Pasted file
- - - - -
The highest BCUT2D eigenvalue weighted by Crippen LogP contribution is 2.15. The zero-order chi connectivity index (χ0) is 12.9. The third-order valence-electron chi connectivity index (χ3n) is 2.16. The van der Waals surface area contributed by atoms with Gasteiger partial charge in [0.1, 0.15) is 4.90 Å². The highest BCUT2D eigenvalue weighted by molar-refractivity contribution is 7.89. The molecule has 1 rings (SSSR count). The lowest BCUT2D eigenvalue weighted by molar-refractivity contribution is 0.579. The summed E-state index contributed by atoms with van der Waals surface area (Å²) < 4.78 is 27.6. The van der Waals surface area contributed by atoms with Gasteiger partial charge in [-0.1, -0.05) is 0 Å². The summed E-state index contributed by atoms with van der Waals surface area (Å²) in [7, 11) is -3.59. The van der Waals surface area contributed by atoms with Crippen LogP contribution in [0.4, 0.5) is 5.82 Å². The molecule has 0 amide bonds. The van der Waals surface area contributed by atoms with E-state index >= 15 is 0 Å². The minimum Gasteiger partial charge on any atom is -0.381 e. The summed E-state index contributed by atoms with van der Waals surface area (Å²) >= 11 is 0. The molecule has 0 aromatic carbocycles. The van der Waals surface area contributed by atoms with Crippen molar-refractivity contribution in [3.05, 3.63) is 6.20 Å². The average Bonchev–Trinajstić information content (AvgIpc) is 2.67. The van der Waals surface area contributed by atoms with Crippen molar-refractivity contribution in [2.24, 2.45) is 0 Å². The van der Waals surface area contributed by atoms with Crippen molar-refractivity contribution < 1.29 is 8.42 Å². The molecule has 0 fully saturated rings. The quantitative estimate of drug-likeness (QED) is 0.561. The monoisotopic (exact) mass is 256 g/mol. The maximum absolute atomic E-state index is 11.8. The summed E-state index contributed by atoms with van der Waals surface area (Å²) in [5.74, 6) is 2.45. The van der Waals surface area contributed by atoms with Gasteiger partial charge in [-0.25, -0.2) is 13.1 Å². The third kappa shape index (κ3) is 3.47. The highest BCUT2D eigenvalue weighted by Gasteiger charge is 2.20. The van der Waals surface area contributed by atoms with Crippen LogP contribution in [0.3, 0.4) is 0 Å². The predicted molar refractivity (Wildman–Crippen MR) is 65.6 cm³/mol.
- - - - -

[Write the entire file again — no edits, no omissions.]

The highest BCUT2D eigenvalue weighted by Crippen LogP contribution is 2.15. The zero-order chi connectivity index (χ0) is 12.9. The third-order valence-electron chi connectivity index (χ3n) is 2.16. The van der Waals surface area contributed by atoms with Gasteiger partial charge in [0.1, 0.15) is 4.90 Å². The highest BCUT2D eigenvalue weighted by molar-refractivity contribution is 7.89. The molecule has 1 rings (SSSR count). The lowest BCUT2D eigenvalue weighted by molar-refractivity contribution is 0.579. The summed E-state index contributed by atoms with van der Waals surface area (Å²) < 4.78 is 27.6. The van der Waals surface area contributed by atoms with Gasteiger partial charge in [-0.1, -0.05) is 0 Å². The summed E-state index contributed by atoms with van der Waals surface area (Å²) in [7, 11) is -3.59. The van der Waals surface area contributed by atoms with Crippen LogP contribution in [0.4, 0.5) is 5.82 Å². The molecule has 0 amide bonds. The van der Waals surface area contributed by atoms with E-state index >= 15 is 0 Å². The minimum Gasteiger partial charge on any atom is -0.381 e. The summed E-state index contributed by atoms with van der Waals surface area (Å²) >= 11 is 0. The molecule has 0 aromatic carbocycles. The van der Waals surface area contributed by atoms with Crippen molar-refractivity contribution in [3.05, 3.63) is 6.20 Å². The average Bonchev–Trinajstić information content (AvgIpc) is 2.67. The van der Waals surface area contributed by atoms with Crippen molar-refractivity contribution in [2.24, 2.45) is 0 Å². The van der Waals surface area contributed by atoms with Crippen molar-refractivity contribution < 1.29 is 8.42 Å². The molecule has 0 fully saturated rings. The quantitative estimate of drug-likeness (QED) is 0.561. The monoisotopic (exact) mass is 256 g/mol. The maximum absolute atomic E-state index is 11.8. The summed E-state index contributed by atoms with van der Waals surface area (Å²) in [5.74, 6) is 2.45. The van der Waals surface area contributed by atoms with Gasteiger partial charge in [-0.25, -0.2) is 13.1 Å². The third kappa shape index (κ3) is 3.47. The highest BCUT2D eigenvalue weighted by Gasteiger charge is 2.20. The van der Waals surface area contributed by atoms with Crippen LogP contribution in [0.3, 0.4) is 0 Å². The predicted molar refractivity (Wildman–Crippen MR) is 65.6 cm³/mol.